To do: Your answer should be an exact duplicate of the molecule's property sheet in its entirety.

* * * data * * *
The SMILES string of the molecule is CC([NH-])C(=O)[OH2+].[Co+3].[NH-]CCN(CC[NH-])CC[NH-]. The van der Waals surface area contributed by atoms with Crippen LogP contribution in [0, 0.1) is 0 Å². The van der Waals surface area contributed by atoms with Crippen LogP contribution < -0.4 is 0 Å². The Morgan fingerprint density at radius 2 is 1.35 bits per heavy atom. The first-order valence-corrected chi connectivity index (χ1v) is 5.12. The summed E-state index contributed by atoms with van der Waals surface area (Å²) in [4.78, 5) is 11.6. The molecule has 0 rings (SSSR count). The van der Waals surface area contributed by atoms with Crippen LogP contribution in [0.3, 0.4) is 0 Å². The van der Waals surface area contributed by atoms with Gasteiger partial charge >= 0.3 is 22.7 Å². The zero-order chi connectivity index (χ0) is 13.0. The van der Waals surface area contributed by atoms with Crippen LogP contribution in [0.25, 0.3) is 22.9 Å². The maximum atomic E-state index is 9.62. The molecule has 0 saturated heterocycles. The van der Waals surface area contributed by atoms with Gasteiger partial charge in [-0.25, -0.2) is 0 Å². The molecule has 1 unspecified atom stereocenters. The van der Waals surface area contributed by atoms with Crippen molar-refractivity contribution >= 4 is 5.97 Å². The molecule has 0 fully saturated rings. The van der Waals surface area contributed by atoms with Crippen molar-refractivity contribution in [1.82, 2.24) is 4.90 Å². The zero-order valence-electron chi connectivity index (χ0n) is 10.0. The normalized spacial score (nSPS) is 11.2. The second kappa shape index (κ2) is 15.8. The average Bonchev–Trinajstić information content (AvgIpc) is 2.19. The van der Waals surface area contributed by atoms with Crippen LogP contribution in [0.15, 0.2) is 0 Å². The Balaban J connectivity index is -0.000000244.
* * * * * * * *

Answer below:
The SMILES string of the molecule is CC([NH-])C(=O)[OH2+].[Co+3].[NH-]CCN(CC[NH-])CC[NH-]. The van der Waals surface area contributed by atoms with Crippen LogP contribution in [0, 0.1) is 0 Å². The van der Waals surface area contributed by atoms with Crippen LogP contribution < -0.4 is 0 Å². The Morgan fingerprint density at radius 2 is 1.35 bits per heavy atom. The first-order valence-corrected chi connectivity index (χ1v) is 5.12. The summed E-state index contributed by atoms with van der Waals surface area (Å²) in [4.78, 5) is 11.6. The molecule has 0 rings (SSSR count). The van der Waals surface area contributed by atoms with Crippen LogP contribution in [0.3, 0.4) is 0 Å². The van der Waals surface area contributed by atoms with Gasteiger partial charge >= 0.3 is 22.7 Å². The zero-order chi connectivity index (χ0) is 13.0. The van der Waals surface area contributed by atoms with Crippen LogP contribution in [0.25, 0.3) is 22.9 Å². The maximum atomic E-state index is 9.62. The molecule has 0 saturated heterocycles. The van der Waals surface area contributed by atoms with Gasteiger partial charge in [-0.25, -0.2) is 0 Å². The molecule has 1 unspecified atom stereocenters. The van der Waals surface area contributed by atoms with Crippen molar-refractivity contribution >= 4 is 5.97 Å². The molecule has 0 fully saturated rings. The van der Waals surface area contributed by atoms with Crippen molar-refractivity contribution in [1.82, 2.24) is 4.90 Å². The zero-order valence-electron chi connectivity index (χ0n) is 10.0. The normalized spacial score (nSPS) is 11.2. The second kappa shape index (κ2) is 15.8. The average Bonchev–Trinajstić information content (AvgIpc) is 2.19. The van der Waals surface area contributed by atoms with Crippen LogP contribution in [0.15, 0.2) is 0 Å². The Balaban J connectivity index is -0.000000244.